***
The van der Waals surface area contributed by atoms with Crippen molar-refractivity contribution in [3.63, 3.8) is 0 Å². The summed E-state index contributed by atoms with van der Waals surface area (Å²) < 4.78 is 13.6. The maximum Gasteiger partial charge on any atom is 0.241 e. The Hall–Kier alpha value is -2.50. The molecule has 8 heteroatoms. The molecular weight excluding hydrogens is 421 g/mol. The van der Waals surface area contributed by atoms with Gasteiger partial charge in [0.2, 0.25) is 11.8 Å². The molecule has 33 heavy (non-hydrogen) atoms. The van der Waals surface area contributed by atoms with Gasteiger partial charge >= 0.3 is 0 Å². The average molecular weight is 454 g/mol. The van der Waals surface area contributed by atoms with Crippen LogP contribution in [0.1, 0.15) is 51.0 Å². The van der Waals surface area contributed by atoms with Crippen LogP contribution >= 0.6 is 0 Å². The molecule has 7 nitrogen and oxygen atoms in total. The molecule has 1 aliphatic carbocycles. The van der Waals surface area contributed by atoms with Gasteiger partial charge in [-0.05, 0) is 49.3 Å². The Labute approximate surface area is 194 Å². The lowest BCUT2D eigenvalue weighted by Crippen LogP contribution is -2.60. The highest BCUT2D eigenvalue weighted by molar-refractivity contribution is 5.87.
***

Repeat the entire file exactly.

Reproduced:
The van der Waals surface area contributed by atoms with Crippen molar-refractivity contribution in [3.63, 3.8) is 0 Å². The summed E-state index contributed by atoms with van der Waals surface area (Å²) < 4.78 is 13.6. The maximum Gasteiger partial charge on any atom is 0.241 e. The Hall–Kier alpha value is -2.50. The molecule has 8 heteroatoms. The molecular weight excluding hydrogens is 421 g/mol. The van der Waals surface area contributed by atoms with Gasteiger partial charge in [0.2, 0.25) is 11.8 Å². The molecule has 33 heavy (non-hydrogen) atoms. The van der Waals surface area contributed by atoms with Gasteiger partial charge >= 0.3 is 0 Å². The average molecular weight is 454 g/mol. The van der Waals surface area contributed by atoms with Crippen LogP contribution in [0.1, 0.15) is 51.0 Å². The van der Waals surface area contributed by atoms with Crippen LogP contribution >= 0.6 is 0 Å². The molecule has 7 nitrogen and oxygen atoms in total. The molecule has 1 aliphatic carbocycles. The van der Waals surface area contributed by atoms with Gasteiger partial charge in [-0.05, 0) is 49.3 Å². The Labute approximate surface area is 194 Å². The lowest BCUT2D eigenvalue weighted by Crippen LogP contribution is -2.60. The highest BCUT2D eigenvalue weighted by molar-refractivity contribution is 5.87.